Saturday, September 3, 2016

Getting Misty

I have officially hiked through the White Mountains, and they were definitely the most challenging, though the most beautiful, part of the trail. Having constant (or very frequent) 360 degree views from summit after summit was such an amazing treat and change of pace from the "green tunnel" that I've been in for so long. We had PERFECT weather on the Franconia ridge... sun, almost no wind, and almost a bit too warm. Each of the peaks in that range is approximately a mile apart, so naturally... we stopped at each one for at least a half an hour to take in the newly changed view. It was a slow day to say the least. Mt. Washington, on the other hand, posed some serious difficulties the day we came up to it's base. Alice and I hiked 4.5 miles from the Mizpah AMC hut to Lakes of the Clouds hut which is 1.3 miles below the summit of Washington. We did this stretch in some of the strongest winds I've ever been in. It wasn't until we got to the next hut to find out that winds were sustained at 70mph and gusts were 90mph. Having been denied a spot in the "dungeon" (a very basic basement with bunk space for 6 thru-hikers) our options were hike 8 miles over Washington and across the Presidential Range to the next hut, or pay a large amount of money to stay at the hut. Thankfully, Dad offered to pay for our safety. A huge thank you to Dad for helping us enjoy the Whites even more! We later found out that at the same time, some of our friends who were on top of Washington were being told not to continue and to shuttle down off of the top. The lack of communication between the summit and the huts was very frustrating. In the end, it was nice to be a hut guest, have a warm meal and place to sleep, and know we'd be safe overnight until the weather cleared. And boy did it clear! The next day we, yet again, had near perfect weather for summiting Washington and for crossing the presidential range. We really were lucky at all the right times.

As I mentioned before, the hiking in The Whites is HARD! Definitely the hardest part of the trail thus far. Some of the steepest climbs and descents, wet and slippery rocks encouraging you to twist an ankle, and rock scramble after rock scramble. We've definitely earned and added to our trail legs in the last few weeks. This difficulty, however, does mean I've slowed down my miles even more than I anticipated I would. I went into the Whites thinking I could do 12-15 miles a day, and we ended up averaging 8-10. This did allow for my knees to remain intact, which is paramount to me finishing this trail. My knees, while definitely hurting more in the Whites, are doing pretty well. I'm still proud to say that I haven't taken one pain reliever since returning to the trail in June. The wedding season I mentioned in the last post (ending today) has also slowed me down, causing me to take 1 or 2 zeros a week for the last three weeks. As a result, Nichole and Eric are further ahead than Alice and I, and we're really hoping we can catch up to them again soon!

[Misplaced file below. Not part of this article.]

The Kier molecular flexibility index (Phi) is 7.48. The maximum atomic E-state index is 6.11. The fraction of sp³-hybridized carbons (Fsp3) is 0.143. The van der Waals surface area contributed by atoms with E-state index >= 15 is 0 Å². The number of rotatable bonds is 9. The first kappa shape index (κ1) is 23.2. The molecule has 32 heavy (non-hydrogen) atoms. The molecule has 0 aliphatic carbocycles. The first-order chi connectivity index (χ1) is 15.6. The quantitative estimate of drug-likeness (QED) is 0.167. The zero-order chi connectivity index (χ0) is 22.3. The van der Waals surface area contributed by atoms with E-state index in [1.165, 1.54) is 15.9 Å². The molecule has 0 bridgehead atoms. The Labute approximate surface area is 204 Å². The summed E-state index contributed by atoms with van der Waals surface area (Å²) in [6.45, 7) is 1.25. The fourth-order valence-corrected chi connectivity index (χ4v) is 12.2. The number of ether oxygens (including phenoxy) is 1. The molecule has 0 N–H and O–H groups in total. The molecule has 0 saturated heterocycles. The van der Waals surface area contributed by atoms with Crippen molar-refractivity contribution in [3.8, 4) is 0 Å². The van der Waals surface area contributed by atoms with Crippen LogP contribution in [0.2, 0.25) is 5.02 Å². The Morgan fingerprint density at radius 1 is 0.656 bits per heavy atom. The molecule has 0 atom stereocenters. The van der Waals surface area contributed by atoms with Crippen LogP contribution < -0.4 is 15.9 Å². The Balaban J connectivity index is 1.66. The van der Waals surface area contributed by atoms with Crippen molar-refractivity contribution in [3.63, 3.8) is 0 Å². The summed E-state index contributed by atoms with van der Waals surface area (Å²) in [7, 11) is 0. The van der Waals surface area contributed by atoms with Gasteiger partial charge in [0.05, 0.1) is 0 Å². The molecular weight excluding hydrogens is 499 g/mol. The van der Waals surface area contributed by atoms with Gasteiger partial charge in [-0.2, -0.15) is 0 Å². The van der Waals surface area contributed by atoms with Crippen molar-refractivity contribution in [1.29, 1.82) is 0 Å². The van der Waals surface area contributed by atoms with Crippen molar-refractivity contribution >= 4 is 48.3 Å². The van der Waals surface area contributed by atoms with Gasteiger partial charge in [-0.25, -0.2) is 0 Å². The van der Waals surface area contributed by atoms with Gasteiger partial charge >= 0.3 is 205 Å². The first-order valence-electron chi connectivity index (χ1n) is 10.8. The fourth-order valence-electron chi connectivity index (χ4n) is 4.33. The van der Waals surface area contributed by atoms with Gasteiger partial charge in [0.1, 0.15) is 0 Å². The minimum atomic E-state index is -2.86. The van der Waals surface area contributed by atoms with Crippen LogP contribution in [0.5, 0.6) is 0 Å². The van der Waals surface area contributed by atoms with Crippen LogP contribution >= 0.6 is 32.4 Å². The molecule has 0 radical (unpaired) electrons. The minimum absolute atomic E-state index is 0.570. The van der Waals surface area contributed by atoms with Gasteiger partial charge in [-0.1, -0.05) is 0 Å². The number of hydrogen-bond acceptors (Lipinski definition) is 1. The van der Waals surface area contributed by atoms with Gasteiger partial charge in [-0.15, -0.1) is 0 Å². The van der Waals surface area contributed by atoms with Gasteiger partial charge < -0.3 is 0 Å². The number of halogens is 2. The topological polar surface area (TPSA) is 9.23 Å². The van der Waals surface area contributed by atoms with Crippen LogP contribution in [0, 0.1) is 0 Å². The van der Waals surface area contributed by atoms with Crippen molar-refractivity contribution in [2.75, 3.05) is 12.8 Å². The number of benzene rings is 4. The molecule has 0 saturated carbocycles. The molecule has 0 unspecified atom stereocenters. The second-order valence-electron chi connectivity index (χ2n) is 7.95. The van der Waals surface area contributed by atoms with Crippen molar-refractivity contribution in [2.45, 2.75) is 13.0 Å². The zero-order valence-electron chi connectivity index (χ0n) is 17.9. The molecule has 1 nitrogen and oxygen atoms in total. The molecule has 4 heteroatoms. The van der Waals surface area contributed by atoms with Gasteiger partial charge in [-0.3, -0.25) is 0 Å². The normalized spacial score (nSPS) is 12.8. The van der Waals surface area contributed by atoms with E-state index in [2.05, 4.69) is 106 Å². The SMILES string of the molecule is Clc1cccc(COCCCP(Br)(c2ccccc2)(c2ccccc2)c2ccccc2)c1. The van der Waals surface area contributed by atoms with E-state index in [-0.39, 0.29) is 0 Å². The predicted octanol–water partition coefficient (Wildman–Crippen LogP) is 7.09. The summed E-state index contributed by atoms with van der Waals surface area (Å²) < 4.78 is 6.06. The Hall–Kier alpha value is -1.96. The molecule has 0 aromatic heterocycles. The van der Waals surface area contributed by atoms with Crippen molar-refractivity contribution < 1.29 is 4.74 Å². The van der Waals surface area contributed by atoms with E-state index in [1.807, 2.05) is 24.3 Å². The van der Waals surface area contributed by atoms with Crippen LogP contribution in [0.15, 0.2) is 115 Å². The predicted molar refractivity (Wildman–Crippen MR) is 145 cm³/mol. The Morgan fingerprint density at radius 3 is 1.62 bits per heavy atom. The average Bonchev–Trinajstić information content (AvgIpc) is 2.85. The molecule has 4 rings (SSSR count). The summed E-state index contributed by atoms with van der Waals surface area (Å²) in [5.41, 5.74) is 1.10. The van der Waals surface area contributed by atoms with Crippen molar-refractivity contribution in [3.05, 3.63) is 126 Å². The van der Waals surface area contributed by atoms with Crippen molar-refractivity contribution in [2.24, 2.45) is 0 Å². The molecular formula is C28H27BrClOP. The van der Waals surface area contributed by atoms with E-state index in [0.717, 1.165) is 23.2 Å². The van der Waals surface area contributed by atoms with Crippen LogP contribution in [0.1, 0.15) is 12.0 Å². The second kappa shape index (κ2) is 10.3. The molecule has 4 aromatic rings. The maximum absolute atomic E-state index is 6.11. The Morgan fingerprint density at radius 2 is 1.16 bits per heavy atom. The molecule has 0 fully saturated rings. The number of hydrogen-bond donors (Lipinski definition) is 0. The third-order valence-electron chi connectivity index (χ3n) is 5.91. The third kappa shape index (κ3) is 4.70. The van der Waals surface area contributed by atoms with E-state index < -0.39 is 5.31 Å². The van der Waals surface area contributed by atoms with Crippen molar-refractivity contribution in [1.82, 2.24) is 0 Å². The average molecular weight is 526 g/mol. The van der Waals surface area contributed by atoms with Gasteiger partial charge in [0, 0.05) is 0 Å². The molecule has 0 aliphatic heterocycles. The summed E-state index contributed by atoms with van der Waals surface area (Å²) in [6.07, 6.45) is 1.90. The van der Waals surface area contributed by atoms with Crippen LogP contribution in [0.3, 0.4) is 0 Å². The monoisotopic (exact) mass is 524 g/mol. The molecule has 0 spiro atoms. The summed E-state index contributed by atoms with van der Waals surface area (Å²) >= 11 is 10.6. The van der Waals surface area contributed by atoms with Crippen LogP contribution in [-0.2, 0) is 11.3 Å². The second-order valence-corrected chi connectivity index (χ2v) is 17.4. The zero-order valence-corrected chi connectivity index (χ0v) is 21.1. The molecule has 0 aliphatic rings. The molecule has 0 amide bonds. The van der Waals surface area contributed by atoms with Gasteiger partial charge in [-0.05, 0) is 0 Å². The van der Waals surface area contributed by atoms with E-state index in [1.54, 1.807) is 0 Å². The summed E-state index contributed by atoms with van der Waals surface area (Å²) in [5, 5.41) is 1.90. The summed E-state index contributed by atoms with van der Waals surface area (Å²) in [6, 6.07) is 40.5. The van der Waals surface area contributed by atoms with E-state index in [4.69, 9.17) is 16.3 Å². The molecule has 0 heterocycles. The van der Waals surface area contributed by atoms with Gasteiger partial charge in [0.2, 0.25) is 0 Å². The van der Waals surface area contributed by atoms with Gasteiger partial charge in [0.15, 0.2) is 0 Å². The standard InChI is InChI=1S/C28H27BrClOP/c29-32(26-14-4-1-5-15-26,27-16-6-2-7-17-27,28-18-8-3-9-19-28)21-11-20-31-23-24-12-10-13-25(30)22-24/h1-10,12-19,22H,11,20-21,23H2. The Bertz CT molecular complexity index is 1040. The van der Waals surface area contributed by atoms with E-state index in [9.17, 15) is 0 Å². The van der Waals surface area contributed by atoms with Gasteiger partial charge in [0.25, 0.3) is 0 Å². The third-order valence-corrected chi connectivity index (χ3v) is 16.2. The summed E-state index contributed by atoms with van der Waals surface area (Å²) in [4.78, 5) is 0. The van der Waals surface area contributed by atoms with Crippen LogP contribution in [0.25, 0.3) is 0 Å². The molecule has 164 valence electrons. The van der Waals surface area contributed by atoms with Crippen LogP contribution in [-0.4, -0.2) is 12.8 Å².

One benefit of being so slow and taking zeros, is we are meeting so many different NoBo hikers that we have only briefly seen in passing, or who we haven't met at all before. I've had a lot of fun meeting new folks and hearing new stories. It definitely reminds me that the people are one of the main reasons that I'm doing this hike. It also reminds me that we are so very close to the end. It seems so bittersweet to meet all the new, cool friends, when I have less than 300 miles to Katahdin. It almost doesn't seem fair that I'll get to know these people, only to (maybe) never see them again after just three short weeks. This also applies for friends I've seen throughout most of the trail, and even more so... my trail family. I'm trying not to dwell in the sadness of this, but it's hard to not remember that this experience is almost over, and everything I've worked towards for the last two years is coming to a close. I truly have met some amazing people on the trail so far. People who've made me laugh, have influenced me, educated me, and have just been a friend when I needed one. While not everyone on the trail can be amazing, most are... and it's been reaffirming that people in the world are generally good people. Perhaps when you strip your life down to the simplicity of living in the woods with just a small amount of possessions on your back, you are brought back to the basics - treating people with respect, treating nature with respect, and treating yourself with respect. I definitely understand how fortunate I am to be hiking this trail. Yes, I grumble every morning when I have to get out of my sleeping bag, into the cold, and start walking. But, I know already that I am seriously going to miss this little world I've created for myself in the woods when it draws to a close.

With that, it's time to prepare for the last wedding during this stretch. I'll be back on trail tomorrow, in Maine on Monday, and ticking down the miles until this phenomenal experience ends. Yes, I still have 500 miles to hike in VA/TN/NC, but it won't be the same without my trail family and all of our friends around me. I guess, if I'm lucky, I'll add some more cool people to that friend group.

Take every experience, never say no, and meet new people.
Or to quote a friend... "Jump! The net will appear!"

No comments:

Post a Comment